Saturday, October 15, 2016


By: LT. Richard D. Tarbuck
USS Stewart (DD-224)

I’m gonna tell you a secret,
Which, perhaps I shouldn’t do,
Because it might net me a million
If I wanted to push it through.
It’s the secret of making coffee,
And its one you’ve never read,
One sip and you’ll never forget it,
You’ll remember it after you’re dead.

Now, before I go any further,
 I want you to get me straight.
This ain’t no china cup stuff
You’ve been drinking here of late.
Its an old, old trick they told me,
How old we’ll never know.
I got it from a black coal-passer
On a battleship years ago.

First, you must have a fireroom
And a thirst that’s full of froth,
And a fireman swingin’ slice-bars,
And boilers lighted off.
Your face should be covered with coal-dust
To start the thing out right;
Your eyes like two white headlamps
Peering through the night.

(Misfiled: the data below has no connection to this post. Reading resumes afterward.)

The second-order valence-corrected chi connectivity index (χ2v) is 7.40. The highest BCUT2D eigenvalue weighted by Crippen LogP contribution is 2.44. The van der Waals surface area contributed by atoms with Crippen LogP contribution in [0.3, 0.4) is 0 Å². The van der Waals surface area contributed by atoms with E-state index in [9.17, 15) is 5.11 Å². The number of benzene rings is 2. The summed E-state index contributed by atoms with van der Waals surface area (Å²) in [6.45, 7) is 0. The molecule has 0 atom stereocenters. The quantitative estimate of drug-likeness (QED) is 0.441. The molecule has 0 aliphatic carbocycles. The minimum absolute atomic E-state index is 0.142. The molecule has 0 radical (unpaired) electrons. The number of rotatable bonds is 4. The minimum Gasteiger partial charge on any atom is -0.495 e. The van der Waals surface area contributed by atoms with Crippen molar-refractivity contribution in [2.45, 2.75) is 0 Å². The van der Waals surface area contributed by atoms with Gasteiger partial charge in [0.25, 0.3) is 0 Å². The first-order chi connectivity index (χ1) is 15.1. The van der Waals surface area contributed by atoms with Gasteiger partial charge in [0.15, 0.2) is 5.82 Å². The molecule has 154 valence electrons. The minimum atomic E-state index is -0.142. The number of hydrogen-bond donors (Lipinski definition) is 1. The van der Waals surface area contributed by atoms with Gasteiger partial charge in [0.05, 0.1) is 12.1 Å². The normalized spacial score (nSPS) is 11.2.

You take a dirty old tin can,
That’s been there for years or more,
And throw in some Navy coffee,
That you stole the day before,
Then add some boiler water,
And stir it with your thumb,
It’s full of boiler compound
And mostly dregs and scum.

Then you put it on a shovel, and you hold it on a shovel,
And you hold it in the fire
‘til the heat ‘most melts the tin-can
That holds your heart’s desire.
Then you pull out what is left there,
Add sugar if any’s about,
And stir it with a pencil—
A little sweat helps out.

You sip it through your cut-plug
A drop you never lose.
It’s thick, and black and smoky,
And goes clean through your shoes,
It kicks like a mule in a circus,
But I’d make some now if I could,
‘S like takin’ a jolt of lye-water—
It’s wicked stuff, but it’s good.

Artwork by Frank Delatorre

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